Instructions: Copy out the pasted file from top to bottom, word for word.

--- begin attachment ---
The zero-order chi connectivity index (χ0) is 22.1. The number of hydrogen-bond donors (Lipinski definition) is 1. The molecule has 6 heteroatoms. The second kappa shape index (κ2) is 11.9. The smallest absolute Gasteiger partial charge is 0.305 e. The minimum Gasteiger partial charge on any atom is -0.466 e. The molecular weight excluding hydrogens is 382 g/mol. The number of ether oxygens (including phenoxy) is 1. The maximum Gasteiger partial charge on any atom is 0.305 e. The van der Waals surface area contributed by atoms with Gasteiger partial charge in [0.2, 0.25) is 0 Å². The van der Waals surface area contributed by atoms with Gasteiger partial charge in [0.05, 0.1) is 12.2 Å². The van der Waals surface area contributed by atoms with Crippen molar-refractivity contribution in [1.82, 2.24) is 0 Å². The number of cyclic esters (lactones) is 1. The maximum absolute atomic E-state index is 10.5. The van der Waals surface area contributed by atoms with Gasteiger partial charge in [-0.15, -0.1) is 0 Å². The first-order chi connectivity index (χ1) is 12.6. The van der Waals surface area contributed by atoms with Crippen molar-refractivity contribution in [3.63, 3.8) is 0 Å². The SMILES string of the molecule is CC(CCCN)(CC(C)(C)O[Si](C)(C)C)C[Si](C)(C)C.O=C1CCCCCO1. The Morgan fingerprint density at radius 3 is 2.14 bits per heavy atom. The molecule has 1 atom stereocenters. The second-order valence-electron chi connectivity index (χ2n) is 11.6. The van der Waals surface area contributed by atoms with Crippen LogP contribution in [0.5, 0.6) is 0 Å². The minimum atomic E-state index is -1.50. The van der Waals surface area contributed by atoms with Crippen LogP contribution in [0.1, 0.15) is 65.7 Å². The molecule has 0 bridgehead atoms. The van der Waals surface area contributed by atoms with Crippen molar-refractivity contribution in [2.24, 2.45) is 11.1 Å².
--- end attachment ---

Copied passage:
The zero-order chi connectivity index (χ0) is 22.1. The number of hydrogen-bond donors (Lipinski definition) is 1. The molecule has 6 heteroatoms. The second kappa shape index (κ2) is 11.9. The smallest absolute Gasteiger partial charge is 0.305 e. The minimum Gasteiger partial charge on any atom is -0.466 e. The molecular weight excluding hydrogens is 382 g/mol. The number of ether oxygens (including phenoxy) is 1. The maximum Gasteiger partial charge on any atom is 0.305 e. The van der Waals surface area contributed by atoms with Gasteiger partial charge in [0.2, 0.25) is 0 Å². The van der Waals surface area contributed by atoms with Gasteiger partial charge in [0.05, 0.1) is 12.2 Å². The van der Waals surface area contributed by atoms with Crippen molar-refractivity contribution in [1.82, 2.24) is 0 Å². The number of cyclic esters (lactones) is 1. The maximum absolute atomic E-state index is 10.5. The van der Waals surface area contributed by atoms with Gasteiger partial charge in [-0.15, -0.1) is 0 Å². The first-order chi connectivity index (χ1) is 12.6. The van der Waals surface area contributed by atoms with Crippen molar-refractivity contribution in [3.63, 3.8) is 0 Å². The SMILES string of the molecule is CC(CCCN)(CC(C)(C)O[Si](C)(C)C)C[Si](C)(C)C.O=C1CCCCCO1. The Morgan fingerprint density at radius 3 is 2.14 bits per heavy atom. The molecule has 1 atom stereocenters. The second-order valence-electron chi connectivity index (χ2n) is 11.6. The van der Waals surface area contributed by atoms with Crippen LogP contribution in [0.5, 0.6) is 0 Å². The minimum atomic E-state index is -1.50. The van der Waals surface area contributed by atoms with Crippen LogP contribution in [0.1, 0.15) is 65.7 Å². The molecule has 0 bridgehead atoms. The van der Waals surface area contributed by atoms with Crippen molar-refractivity contribution in [2.24, 2.45) is 11.1 Å².